Got 15 minutes? Help Amy bridge the city-rural mental health gap

Got 15 minutes? Help Amy bridge the city-rural mental health gap


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Over the last year and a half, Amy Kaukiainen has been conducting research under the Australian Institute of Suicide Research and Prevention to determine what could be preventing rural residents from seeking help for common mental illnesses.

Over the last year and a half, Amy Kaukiainen has been conducting research under the Australian Institute of Suicide Research and Prevention to determine what could be preventing rural residents from seeking help for common mental illnesses.

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Research needs rural voices to complete 15-minute anonymous survey

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LIVE in the bush? 

Got 15 minutes? 

Amy Kaukianien needs your help. 

The Moree-raised Provisional Psychologist is completing the final year of a Masters Degree at Griffith University and needs rural voices to complete a survey and help her research. 

Over the last year and a half, Ms Kaukiainen has been conducting research under the Australian Institute of Suicide Research and Prevention to determine what could be preventing rural residents from seeking help for common mental illnesses.

An integral part of Miss Kaukiainen’s research relies on the completion of a quick, anonymous, online survey, particularly by adults living in rural areas.

The survey takes 15 minutes in total and will be used to provide evidence for future initiatives to combat rural mental health issues.

“Ideally future mental health funding will be put towards initiatives rural people actually believe they might use and benefit from,” Miss Kaukiainen said.

Instead of completing my research from the city and hoping I know what’s best, I want to ensure I have the opinions and knowledge of the people it’s affecting - Provisional Psychologist Amy Kaukianien

Ms Kaukiainen credits the admiration she has for her upbringing and the people of bush communities as the main influence of her passion for rural mental health.

Ms Kaukiainen said the mental health gap between rural communities and metropolitan areas has never sat right with her.

“Remote men in particular are 2.6 times more likely to die by suicide than men living in metropolitan areas,” she said.

While Miss Kaukiainen said not every person from the country would suffer a mental illness in their lifetime, there’s a good chance they’d be impacted by one in some way.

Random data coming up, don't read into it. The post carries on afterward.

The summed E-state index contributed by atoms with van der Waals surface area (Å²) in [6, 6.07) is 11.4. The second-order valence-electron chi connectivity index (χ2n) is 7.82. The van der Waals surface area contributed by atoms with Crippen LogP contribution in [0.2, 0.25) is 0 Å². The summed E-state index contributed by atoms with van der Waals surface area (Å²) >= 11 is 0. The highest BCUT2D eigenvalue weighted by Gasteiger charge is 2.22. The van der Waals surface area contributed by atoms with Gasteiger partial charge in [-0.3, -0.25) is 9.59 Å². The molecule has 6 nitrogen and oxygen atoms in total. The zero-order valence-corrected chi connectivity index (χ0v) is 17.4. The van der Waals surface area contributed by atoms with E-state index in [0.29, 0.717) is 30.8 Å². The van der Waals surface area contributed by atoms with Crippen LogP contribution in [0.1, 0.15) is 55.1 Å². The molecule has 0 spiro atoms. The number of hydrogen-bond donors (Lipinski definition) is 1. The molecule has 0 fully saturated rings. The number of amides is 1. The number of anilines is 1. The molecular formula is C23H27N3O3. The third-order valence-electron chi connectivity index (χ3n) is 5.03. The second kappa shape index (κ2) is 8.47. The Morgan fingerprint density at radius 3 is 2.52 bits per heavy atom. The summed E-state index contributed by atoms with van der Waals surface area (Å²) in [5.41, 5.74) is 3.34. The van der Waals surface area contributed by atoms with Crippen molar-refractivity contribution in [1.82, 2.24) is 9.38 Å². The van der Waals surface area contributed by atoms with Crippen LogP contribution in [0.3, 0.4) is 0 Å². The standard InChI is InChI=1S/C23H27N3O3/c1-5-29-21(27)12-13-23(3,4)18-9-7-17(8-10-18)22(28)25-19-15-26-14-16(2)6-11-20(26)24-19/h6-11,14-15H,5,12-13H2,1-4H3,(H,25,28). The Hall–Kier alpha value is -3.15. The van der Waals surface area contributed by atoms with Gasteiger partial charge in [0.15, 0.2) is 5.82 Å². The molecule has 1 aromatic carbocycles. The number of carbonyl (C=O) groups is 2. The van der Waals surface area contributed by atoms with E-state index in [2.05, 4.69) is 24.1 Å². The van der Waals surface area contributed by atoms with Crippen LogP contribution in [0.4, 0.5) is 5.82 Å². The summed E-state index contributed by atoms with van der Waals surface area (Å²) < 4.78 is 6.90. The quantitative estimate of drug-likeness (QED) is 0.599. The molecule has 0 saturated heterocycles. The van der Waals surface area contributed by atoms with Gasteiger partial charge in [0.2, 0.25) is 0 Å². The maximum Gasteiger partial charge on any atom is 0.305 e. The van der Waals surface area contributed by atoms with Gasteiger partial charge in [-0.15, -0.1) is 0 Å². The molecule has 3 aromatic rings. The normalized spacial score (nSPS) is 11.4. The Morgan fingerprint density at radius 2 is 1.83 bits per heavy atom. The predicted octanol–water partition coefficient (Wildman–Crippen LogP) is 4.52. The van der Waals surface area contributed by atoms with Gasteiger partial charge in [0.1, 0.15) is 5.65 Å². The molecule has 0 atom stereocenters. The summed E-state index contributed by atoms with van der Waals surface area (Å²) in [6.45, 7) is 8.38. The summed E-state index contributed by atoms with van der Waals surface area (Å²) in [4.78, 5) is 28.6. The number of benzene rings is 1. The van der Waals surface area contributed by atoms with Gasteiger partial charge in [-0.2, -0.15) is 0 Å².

While Miss Kaukiainen said not every person from the country would suffer a mental illness in their lifetime, there’s a good chance they’d be impacted by one in some way.

A significant part of Miss Kaukiainen’s research is looking at the personality factors of people in rural communities and how that could be influencing their decision to seek help.

She’s also looking at rural people’s attitudes towards mental health professionals, a lack of services in rural communities and how the influence of a high-risk industry such as agriculture can affect someone’s mental health.

“I want to hear what rural people think” 

For Miss Kaukiainen, the key to addressing the mental illness epidemic in rural Australia is hearing from the people who live the country lifestyle.

“I want to hear what rural people think could help this problem,” she said.

“Instead of completing my research from the city and hoping I know what’s best, I want to ensure I have the opinions and knowledge of the people it’s affecting.”

While Miss Kaukiainen said not every person from the country would suffer a mental illness in their lifetime, there’s a good chance they’d be impacted by one in some way.

“When someone dies by suicide in rural communities, everyone is affected by it,” she said.

“Suicide can be preventable if individuals know where to seek help and feel as though they can without negative consequences or judgement.”

Miss Kaukiainen said it was common knowledge that people from the country, especially men, were associated with a tough persona and a desire to solve their own problems.

The main aim of her research is to address these generalisations and the reasons why people feel as though they can’t seek help and then inform others about them.

“I’m hoping this research will educate people on how to address this mental health gap and improve help seeking behaviours of rural people in the future,” she said.

You can take Amy Kaukiainen’s 15-minute anonymous survey here. 

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